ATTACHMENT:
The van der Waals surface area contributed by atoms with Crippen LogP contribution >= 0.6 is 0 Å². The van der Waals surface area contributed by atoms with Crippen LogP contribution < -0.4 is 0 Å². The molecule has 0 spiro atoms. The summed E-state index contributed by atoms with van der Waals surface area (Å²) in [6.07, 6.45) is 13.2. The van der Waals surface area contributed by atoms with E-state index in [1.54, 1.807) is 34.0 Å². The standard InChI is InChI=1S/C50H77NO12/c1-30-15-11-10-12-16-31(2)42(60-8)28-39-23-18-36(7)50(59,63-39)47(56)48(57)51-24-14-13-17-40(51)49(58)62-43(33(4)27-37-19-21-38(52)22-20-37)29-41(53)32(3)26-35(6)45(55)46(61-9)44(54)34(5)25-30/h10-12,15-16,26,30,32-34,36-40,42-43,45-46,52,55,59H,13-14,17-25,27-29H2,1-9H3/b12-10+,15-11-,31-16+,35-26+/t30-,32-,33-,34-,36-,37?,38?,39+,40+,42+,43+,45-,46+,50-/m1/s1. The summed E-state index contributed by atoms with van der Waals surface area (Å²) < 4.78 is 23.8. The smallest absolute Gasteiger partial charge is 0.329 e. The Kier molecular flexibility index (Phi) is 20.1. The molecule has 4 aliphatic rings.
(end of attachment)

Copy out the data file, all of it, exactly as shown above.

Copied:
The van der Waals surface area contributed by atoms with Crippen LogP contribution >= 0.6 is 0 Å². The van der Waals surface area contributed by atoms with Crippen LogP contribution < -0.4 is 0 Å². The molecule has 0 spiro atoms. The summed E-state index contributed by atoms with van der Waals surface area (Å²) in [6.07, 6.45) is 13.2. The van der Waals surface area contributed by atoms with E-state index in [1.54, 1.807) is 34.0 Å². The standard InChI is InChI=1S/C50H77NO12/c1-30-15-11-10-12-16-31(2)42(60-8)28-39-23-18-36(7)50(59,63-39)47(56)48(57)51-24-14-13-17-40(51)49(58)62-43(33(4)27-37-19-21-38(52)22-20-37)29-41(53)32(3)26-35(6)45(55)46(61-9)44(54)34(5)25-30/h10-12,15-16,26,30,32-34,36-40,42-43,45-46,52,55,59H,13-14,17-25,27-29H2,1-9H3/b12-10+,15-11-,31-16+,35-26+/t30-,32-,33-,34-,36-,37?,38?,39+,40+,42+,43+,45-,46+,50-/m1/s1. The summed E-state index contributed by atoms with van der Waals surface area (Å²) < 4.78 is 23.8. The smallest absolute Gasteiger partial charge is 0.329 e. The Kier molecular flexibility index (Phi) is 20.1. The molecule has 4 aliphatic rings.